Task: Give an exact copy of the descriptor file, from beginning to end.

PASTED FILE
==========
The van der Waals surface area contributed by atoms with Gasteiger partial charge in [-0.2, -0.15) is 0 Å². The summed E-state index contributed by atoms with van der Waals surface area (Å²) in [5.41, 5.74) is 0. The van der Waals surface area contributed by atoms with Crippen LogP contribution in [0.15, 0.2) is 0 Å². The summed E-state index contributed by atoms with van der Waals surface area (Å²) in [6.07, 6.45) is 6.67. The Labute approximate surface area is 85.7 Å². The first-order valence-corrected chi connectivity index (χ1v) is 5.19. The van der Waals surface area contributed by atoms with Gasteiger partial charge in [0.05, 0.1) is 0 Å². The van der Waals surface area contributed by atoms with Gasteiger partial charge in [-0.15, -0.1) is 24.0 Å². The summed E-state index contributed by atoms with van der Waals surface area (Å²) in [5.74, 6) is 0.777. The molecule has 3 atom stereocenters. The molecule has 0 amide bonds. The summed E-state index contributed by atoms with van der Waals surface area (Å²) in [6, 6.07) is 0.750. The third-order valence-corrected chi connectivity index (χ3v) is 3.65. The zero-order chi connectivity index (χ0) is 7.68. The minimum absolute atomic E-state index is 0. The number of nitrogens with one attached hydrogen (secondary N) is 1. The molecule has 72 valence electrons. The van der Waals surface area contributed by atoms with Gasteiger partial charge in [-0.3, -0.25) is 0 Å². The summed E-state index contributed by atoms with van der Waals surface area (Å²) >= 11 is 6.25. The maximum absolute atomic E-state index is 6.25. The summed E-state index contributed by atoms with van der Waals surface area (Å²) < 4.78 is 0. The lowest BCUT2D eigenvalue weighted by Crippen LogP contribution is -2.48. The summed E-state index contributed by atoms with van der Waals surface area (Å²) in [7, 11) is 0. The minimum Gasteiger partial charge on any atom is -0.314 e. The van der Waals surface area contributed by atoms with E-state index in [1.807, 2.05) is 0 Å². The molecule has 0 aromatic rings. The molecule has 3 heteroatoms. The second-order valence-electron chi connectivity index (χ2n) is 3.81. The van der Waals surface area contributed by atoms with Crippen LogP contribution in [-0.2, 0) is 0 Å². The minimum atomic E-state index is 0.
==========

The van der Waals surface area contributed by atoms with Gasteiger partial charge in [-0.2, -0.15) is 0 Å². The summed E-state index contributed by atoms with van der Waals surface area (Å²) in [5.41, 5.74) is 0. The van der Waals surface area contributed by atoms with Crippen LogP contribution in [0.15, 0.2) is 0 Å². The summed E-state index contributed by atoms with van der Waals surface area (Å²) in [6.07, 6.45) is 6.67. The Labute approximate surface area is 85.7 Å². The first-order valence-corrected chi connectivity index (χ1v) is 5.19. The van der Waals surface area contributed by atoms with Gasteiger partial charge in [0.05, 0.1) is 0 Å². The van der Waals surface area contributed by atoms with Gasteiger partial charge in [-0.15, -0.1) is 24.0 Å². The summed E-state index contributed by atoms with van der Waals surface area (Å²) in [5.74, 6) is 0.777. The molecule has 3 atom stereocenters. The molecule has 0 amide bonds. The summed E-state index contributed by atoms with van der Waals surface area (Å²) in [6, 6.07) is 0.750. The third-order valence-corrected chi connectivity index (χ3v) is 3.65. The zero-order chi connectivity index (χ0) is 7.68. The minimum absolute atomic E-state index is 0. The number of nitrogens with one attached hydrogen (secondary N) is 1. The molecule has 72 valence electrons. The van der Waals surface area contributed by atoms with Gasteiger partial charge in [-0.3, -0.25) is 0 Å². The summed E-state index contributed by atoms with van der Waals surface area (Å²) >= 11 is 6.25. The maximum absolute atomic E-state index is 6.25. The summed E-state index contributed by atoms with van der Waals surface area (Å²) < 4.78 is 0. The lowest BCUT2D eigenvalue weighted by Crippen LogP contribution is -2.48. The summed E-state index contributed by atoms with van der Waals surface area (Å²) in [7, 11) is 0. The minimum Gasteiger partial charge on any atom is -0.314 e. The van der Waals surface area contributed by atoms with E-state index in [1.807, 2.05) is 0 Å². The molecule has 0 aromatic rings. The molecule has 3 heteroatoms. The second-order valence-electron chi connectivity index (χ2n) is 3.81. The van der Waals surface area contributed by atoms with Crippen LogP contribution in [-0.2, 0) is 0 Å². The minimum atomic E-state index is 0.